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Chris Kanich awarded for creating open-source course materials

Chris Kanich

Associate Professor Chris Kanich was named a 2024-25 Open Textbook Faculty Incentive Program awardee. The Office of the Provost and Vice Chancellor for Academic Affairs and the University Library runs the program, which “encourages faculty to use and develop free open educational resources as alternatives to traditional textbooks for undergraduate courses.” The program was developed in response to student concerns about the high cost of course materials.

Kanich, who is also one of the department’s directors of undergraduate studies, was honored for the course materials he is creating for CS 484, Secure Web Application Development.

“One of the biggest challenges with teaching my class is that it’s in the fast-paced world of web development. Things that are ‘hot’ and ‘best practice’ today will be substantially outdated in literally a few months,” Kanich said.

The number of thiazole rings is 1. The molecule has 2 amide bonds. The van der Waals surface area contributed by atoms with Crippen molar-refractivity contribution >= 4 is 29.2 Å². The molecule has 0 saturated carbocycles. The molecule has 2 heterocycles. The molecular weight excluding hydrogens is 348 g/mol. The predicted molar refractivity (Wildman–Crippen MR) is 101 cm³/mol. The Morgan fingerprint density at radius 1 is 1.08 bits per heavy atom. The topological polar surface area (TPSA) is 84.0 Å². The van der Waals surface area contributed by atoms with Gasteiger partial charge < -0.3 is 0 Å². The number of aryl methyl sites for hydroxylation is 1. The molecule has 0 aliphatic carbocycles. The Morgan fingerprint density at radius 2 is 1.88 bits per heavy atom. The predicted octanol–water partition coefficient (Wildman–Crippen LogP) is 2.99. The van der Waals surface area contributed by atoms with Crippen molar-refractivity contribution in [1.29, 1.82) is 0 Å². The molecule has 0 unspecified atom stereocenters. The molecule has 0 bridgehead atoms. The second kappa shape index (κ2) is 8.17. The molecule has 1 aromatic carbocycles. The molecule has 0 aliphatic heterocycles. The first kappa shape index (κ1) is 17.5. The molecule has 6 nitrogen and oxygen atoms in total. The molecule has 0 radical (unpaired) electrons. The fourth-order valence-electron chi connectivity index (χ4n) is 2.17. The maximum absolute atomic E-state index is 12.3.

Kanich is taking the core set of concepts he teaches students and integrating them into a cohesive set of materials written in his voice that are free to use.

“The materials aren’t going to just disappear from the web before I teach the class again,” Kanich said. “The materials will be presented in a way that’s permissive and allows others to help keep the course materials up to date as they continue to teach similar classes.”

Kanich currently uses a collection of links to blog posts that explain relevant topics, posted on his course schedule, but notes shortcomings to this; the posts aren’t written cohesively, and are often part of ads for software that the company hosting the blog sells.

“The core challenge of teaching this class well is to abstract out the more durable concepts that will benefit students in the long run, and focus on those, while also teaching them the topics that are in demand by employers when they are trying to get that all-important first job out of college,” Kanich said.

Also, Kanich noted that the standards behind the web itself have transitioned to a living document model, with an evolving set of open-source technologies. Mirroring that with an open textbook model allows teaching to keep up to date with current technology.

The Open Textbook Faculty Incentive Program will support 13 faculty members this year. The university predicts that in one semester, more than 900 students who enroll in the awardees’ courses could save approximately $110,000 by using the open educational resources instead of buying new textbooks.